Other books composed of his teachings after Confucius’ death include The analects of Confucius, Ta Hsio (Great Learning) and Chung Yung (Doctrine of Steadfast Men). The center of Confucius’ beliefs was Jen or human love and Li, the importance placed on ceremony in China. He believed that everyone already has Jen but, a person must live a virtuous life for their Jen to truly flourish. He believed that Jen can be experienced or encountered in different ways. The young first experience it as the love they feel for their parents or Hsiao.

Another is known as Yi or the love of friends. Confucius felt that formality was lacking in his society and that each person should respect what is it be respected. By combining Li and Jen, he felt that China’s social and ceremonial standards could be improved. Confucius also held ideas such as sincerity and benevolence to be of great importance. He believed that one must be sincere, trustworthy, honest, and committed to their promises. Confucius also believed that you should treat others in the same manner that you would expect to be treated.

He believed in caring for the well-being of others and helping those who need help. In Confucianism there truly is no one way to worship. The very nature of the religion (being more a philosophy than religion) inhibits any special type of worship. Many Chinese practice Confucianism as their day-to-day moral code, and then practice Taoism to provide nature and ancestor worship and Buddhism to give them answers for why they suffer. Confucius did advocate ancestor worship as well as honoring T’ien, or Heaven, but he did not create these practices, he merely promoted them as adding the formality and ceremony that he felt was necessary for a well ordered society. It is very difficult to distinguish between Confucianism and Taoism.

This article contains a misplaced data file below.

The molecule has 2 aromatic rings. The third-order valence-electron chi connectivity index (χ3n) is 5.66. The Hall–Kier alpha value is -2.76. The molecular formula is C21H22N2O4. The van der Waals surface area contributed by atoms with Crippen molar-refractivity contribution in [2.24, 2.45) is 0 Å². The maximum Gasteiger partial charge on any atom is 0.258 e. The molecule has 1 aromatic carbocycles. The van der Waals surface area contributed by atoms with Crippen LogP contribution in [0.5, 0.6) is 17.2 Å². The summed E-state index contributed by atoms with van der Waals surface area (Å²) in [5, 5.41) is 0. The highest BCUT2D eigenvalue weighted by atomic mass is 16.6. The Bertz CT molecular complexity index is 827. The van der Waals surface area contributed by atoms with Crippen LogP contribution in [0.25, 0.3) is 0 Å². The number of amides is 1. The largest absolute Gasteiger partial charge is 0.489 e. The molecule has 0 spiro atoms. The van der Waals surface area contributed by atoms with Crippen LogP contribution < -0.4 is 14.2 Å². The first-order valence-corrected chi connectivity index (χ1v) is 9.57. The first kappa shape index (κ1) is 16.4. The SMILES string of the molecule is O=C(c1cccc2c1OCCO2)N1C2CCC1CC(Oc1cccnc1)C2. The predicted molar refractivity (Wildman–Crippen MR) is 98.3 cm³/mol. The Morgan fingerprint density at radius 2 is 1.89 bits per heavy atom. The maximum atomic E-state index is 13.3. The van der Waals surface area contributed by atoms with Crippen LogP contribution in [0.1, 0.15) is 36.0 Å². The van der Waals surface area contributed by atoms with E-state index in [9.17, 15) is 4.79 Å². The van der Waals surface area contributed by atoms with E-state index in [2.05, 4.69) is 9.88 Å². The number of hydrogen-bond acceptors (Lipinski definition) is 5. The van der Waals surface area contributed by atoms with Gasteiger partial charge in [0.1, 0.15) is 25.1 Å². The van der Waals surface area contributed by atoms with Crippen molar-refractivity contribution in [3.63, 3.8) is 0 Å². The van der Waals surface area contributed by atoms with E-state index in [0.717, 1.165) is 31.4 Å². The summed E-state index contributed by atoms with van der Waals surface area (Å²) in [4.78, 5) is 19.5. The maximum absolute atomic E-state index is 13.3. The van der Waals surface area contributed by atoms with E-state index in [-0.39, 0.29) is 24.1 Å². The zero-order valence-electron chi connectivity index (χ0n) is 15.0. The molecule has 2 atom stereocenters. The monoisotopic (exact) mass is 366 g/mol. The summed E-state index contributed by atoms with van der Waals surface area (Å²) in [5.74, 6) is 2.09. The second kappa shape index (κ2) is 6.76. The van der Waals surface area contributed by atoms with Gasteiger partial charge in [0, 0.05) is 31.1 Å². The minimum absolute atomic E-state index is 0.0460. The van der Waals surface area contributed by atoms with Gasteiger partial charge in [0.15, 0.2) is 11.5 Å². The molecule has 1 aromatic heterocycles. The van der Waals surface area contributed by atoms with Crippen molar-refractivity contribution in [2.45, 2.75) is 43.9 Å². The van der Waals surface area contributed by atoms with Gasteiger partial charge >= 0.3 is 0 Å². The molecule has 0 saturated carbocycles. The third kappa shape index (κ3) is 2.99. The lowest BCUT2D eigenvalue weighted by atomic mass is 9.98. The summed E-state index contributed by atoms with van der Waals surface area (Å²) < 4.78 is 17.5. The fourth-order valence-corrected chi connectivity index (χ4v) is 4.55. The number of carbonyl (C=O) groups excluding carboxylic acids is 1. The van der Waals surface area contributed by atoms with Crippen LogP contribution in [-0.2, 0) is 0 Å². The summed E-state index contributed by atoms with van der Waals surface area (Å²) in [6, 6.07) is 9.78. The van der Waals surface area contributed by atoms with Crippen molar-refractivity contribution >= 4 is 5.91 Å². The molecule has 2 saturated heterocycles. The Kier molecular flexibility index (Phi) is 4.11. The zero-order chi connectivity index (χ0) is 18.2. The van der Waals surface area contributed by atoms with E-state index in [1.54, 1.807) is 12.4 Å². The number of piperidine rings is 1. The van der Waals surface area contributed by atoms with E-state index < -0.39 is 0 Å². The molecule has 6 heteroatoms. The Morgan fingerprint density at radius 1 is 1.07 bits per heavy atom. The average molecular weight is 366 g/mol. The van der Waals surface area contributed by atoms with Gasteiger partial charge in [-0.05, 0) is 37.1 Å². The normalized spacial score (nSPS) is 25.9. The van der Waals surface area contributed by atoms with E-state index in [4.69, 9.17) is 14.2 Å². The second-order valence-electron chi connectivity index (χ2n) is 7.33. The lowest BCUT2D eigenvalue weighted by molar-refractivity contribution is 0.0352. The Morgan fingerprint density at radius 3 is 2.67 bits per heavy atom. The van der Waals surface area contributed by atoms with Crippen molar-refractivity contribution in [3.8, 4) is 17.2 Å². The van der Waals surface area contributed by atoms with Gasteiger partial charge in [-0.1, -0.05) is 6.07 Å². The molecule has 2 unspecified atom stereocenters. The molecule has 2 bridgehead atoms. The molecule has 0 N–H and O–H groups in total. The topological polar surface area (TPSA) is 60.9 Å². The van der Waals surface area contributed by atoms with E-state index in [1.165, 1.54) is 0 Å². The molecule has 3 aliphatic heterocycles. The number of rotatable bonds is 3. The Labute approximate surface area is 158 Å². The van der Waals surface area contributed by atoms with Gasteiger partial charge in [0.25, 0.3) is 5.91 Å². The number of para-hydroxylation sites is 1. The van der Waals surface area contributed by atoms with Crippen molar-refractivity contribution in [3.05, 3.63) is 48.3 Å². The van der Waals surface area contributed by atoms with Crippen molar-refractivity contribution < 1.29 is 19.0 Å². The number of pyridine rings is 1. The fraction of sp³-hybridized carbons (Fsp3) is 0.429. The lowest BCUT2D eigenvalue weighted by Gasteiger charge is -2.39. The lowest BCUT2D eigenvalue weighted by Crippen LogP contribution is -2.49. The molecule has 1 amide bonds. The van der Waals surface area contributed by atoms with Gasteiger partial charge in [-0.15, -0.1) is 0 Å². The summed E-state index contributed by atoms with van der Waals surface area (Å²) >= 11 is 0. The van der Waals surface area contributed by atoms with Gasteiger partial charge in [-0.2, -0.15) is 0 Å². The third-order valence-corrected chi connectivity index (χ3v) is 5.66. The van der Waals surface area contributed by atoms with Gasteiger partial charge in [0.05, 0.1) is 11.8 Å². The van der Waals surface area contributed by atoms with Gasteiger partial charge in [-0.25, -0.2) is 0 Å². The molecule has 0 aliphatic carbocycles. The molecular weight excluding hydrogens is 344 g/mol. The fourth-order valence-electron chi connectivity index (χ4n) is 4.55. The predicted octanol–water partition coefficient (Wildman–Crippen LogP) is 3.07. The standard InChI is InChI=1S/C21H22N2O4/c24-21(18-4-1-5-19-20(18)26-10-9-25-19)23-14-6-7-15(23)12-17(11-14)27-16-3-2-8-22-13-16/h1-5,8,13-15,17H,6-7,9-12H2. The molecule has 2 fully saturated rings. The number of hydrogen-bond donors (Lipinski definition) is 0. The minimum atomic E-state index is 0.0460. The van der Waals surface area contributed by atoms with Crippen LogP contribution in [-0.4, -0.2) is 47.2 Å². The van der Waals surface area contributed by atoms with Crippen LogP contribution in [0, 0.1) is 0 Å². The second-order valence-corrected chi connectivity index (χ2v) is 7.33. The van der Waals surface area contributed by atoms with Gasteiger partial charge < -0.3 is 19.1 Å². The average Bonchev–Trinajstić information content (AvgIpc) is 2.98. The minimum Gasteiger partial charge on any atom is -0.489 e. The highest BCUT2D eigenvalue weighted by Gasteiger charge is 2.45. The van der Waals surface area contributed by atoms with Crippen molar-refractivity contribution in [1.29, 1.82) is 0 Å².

Both religions teach the same basic ideas and originated at the same general time. It is even documented in both religions that there were several dialogs between Confucius and Lao Tze the founder of Taoism. Confucianism has so profoundly affected Chinese culture that the entire societies rites of passage are based on Confucianist teachings. An expected mother is given a considerable rest period before and after the birth of her child to protect the well being of both the mother and child. In these periods it is left to the family to care for the mother and provide her with clothing, food, and other things, which are often symbols for good luck.